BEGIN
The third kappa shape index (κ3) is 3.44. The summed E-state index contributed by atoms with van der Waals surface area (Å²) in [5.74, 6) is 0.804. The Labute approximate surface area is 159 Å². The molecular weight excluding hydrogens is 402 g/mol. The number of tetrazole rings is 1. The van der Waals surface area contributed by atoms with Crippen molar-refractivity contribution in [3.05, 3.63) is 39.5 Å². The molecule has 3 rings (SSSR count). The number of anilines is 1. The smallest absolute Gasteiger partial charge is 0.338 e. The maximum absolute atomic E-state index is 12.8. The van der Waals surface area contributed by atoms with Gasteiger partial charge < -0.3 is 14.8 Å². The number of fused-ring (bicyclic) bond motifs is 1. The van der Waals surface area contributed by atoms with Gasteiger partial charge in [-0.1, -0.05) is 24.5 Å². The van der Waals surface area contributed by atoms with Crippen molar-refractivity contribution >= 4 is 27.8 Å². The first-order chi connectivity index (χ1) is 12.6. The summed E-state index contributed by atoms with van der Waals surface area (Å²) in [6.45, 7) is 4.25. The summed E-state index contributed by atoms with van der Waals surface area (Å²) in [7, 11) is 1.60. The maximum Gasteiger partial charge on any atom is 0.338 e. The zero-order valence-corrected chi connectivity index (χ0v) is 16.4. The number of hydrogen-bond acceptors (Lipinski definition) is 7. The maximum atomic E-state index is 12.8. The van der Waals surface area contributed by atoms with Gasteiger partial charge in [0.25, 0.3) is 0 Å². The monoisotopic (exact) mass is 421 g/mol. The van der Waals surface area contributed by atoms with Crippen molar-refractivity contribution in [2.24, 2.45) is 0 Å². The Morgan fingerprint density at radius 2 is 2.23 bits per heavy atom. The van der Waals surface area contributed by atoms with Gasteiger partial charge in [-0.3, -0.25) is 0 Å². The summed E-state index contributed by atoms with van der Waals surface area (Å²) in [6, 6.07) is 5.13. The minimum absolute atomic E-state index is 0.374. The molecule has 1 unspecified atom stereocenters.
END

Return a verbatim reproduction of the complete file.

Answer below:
The third kappa shape index (κ3) is 3.44. The summed E-state index contributed by atoms with van der Waals surface area (Å²) in [5.74, 6) is 0.804. The Labute approximate surface area is 159 Å². The molecular weight excluding hydrogens is 402 g/mol. The number of tetrazole rings is 1. The van der Waals surface area contributed by atoms with Crippen molar-refractivity contribution in [3.05, 3.63) is 39.5 Å². The molecule has 3 rings (SSSR count). The number of anilines is 1. The smallest absolute Gasteiger partial charge is 0.338 e. The maximum absolute atomic E-state index is 12.8. The van der Waals surface area contributed by atoms with Gasteiger partial charge < -0.3 is 14.8 Å². The number of fused-ring (bicyclic) bond motifs is 1. The van der Waals surface area contributed by atoms with Gasteiger partial charge in [-0.1, -0.05) is 24.5 Å². The van der Waals surface area contributed by atoms with Crippen molar-refractivity contribution >= 4 is 27.8 Å². The first-order chi connectivity index (χ1) is 12.6. The summed E-state index contributed by atoms with van der Waals surface area (Å²) in [6.45, 7) is 4.25. The summed E-state index contributed by atoms with van der Waals surface area (Å²) in [7, 11) is 1.60. The maximum Gasteiger partial charge on any atom is 0.338 e. The zero-order valence-corrected chi connectivity index (χ0v) is 16.4. The number of hydrogen-bond acceptors (Lipinski definition) is 7. The maximum atomic E-state index is 12.8. The van der Waals surface area contributed by atoms with Gasteiger partial charge in [0.25, 0.3) is 0 Å². The monoisotopic (exact) mass is 421 g/mol. The van der Waals surface area contributed by atoms with Crippen molar-refractivity contribution in [2.24, 2.45) is 0 Å². The Morgan fingerprint density at radius 2 is 2.23 bits per heavy atom. The van der Waals surface area contributed by atoms with Gasteiger partial charge in [-0.3, -0.25) is 0 Å². The summed E-state index contributed by atoms with van der Waals surface area (Å²) in [6, 6.07) is 5.13. The minimum absolute atomic E-state index is 0.374. The molecule has 1 unspecified atom stereocenters.